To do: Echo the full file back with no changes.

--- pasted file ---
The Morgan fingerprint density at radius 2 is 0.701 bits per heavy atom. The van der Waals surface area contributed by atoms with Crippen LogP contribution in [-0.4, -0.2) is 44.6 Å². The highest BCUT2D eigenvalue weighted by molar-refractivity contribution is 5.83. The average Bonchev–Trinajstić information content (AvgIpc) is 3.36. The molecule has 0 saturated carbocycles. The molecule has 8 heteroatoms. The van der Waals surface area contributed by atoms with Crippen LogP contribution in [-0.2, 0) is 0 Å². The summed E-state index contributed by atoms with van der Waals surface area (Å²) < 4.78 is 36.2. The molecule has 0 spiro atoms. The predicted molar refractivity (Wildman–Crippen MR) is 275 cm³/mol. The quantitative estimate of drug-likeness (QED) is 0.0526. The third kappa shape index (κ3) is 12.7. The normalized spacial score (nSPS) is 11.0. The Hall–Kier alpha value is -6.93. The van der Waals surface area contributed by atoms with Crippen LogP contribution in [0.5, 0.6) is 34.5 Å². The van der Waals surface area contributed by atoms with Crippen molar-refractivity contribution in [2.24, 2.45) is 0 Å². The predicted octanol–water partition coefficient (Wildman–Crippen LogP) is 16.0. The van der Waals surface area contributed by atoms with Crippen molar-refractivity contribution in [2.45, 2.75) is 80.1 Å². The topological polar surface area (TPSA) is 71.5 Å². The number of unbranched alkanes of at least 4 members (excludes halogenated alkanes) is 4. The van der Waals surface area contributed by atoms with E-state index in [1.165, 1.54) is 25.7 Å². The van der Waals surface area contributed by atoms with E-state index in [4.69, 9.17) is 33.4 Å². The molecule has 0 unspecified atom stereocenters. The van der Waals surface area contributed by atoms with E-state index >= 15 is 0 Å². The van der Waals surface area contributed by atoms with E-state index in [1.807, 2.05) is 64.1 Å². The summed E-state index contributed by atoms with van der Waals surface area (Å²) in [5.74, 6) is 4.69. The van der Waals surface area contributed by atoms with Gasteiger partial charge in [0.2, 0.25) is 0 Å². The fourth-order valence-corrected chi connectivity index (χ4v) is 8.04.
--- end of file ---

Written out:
The Morgan fingerprint density at radius 2 is 0.701 bits per heavy atom. The van der Waals surface area contributed by atoms with Crippen LogP contribution in [-0.4, -0.2) is 44.6 Å². The highest BCUT2D eigenvalue weighted by molar-refractivity contribution is 5.83. The average Bonchev–Trinajstić information content (AvgIpc) is 3.36. The molecule has 0 saturated carbocycles. The molecule has 8 heteroatoms. The van der Waals surface area contributed by atoms with Crippen LogP contribution in [-0.2, 0) is 0 Å². The summed E-state index contributed by atoms with van der Waals surface area (Å²) < 4.78 is 36.2. The molecule has 0 spiro atoms. The predicted molar refractivity (Wildman–Crippen MR) is 275 cm³/mol. The quantitative estimate of drug-likeness (QED) is 0.0526. The third kappa shape index (κ3) is 12.7. The normalized spacial score (nSPS) is 11.0. The Hall–Kier alpha value is -6.93. The van der Waals surface area contributed by atoms with Crippen LogP contribution in [0.5, 0.6) is 34.5 Å². The van der Waals surface area contributed by atoms with Crippen molar-refractivity contribution in [2.24, 2.45) is 0 Å². The predicted octanol–water partition coefficient (Wildman–Crippen LogP) is 16.0. The van der Waals surface area contributed by atoms with Crippen molar-refractivity contribution in [2.45, 2.75) is 80.1 Å². The topological polar surface area (TPSA) is 71.5 Å². The number of unbranched alkanes of at least 4 members (excludes halogenated alkanes) is 4. The van der Waals surface area contributed by atoms with E-state index in [1.165, 1.54) is 25.7 Å². The van der Waals surface area contributed by atoms with E-state index in [4.69, 9.17) is 33.4 Å². The molecule has 0 unspecified atom stereocenters. The van der Waals surface area contributed by atoms with E-state index >= 15 is 0 Å². The van der Waals surface area contributed by atoms with E-state index in [1.807, 2.05) is 64.1 Å². The summed E-state index contributed by atoms with van der Waals surface area (Å²) in [5.74, 6) is 4.69. The van der Waals surface area contributed by atoms with Gasteiger partial charge in [0.2, 0.25) is 0 Å². The fourth-order valence-corrected chi connectivity index (χ4v) is 8.04.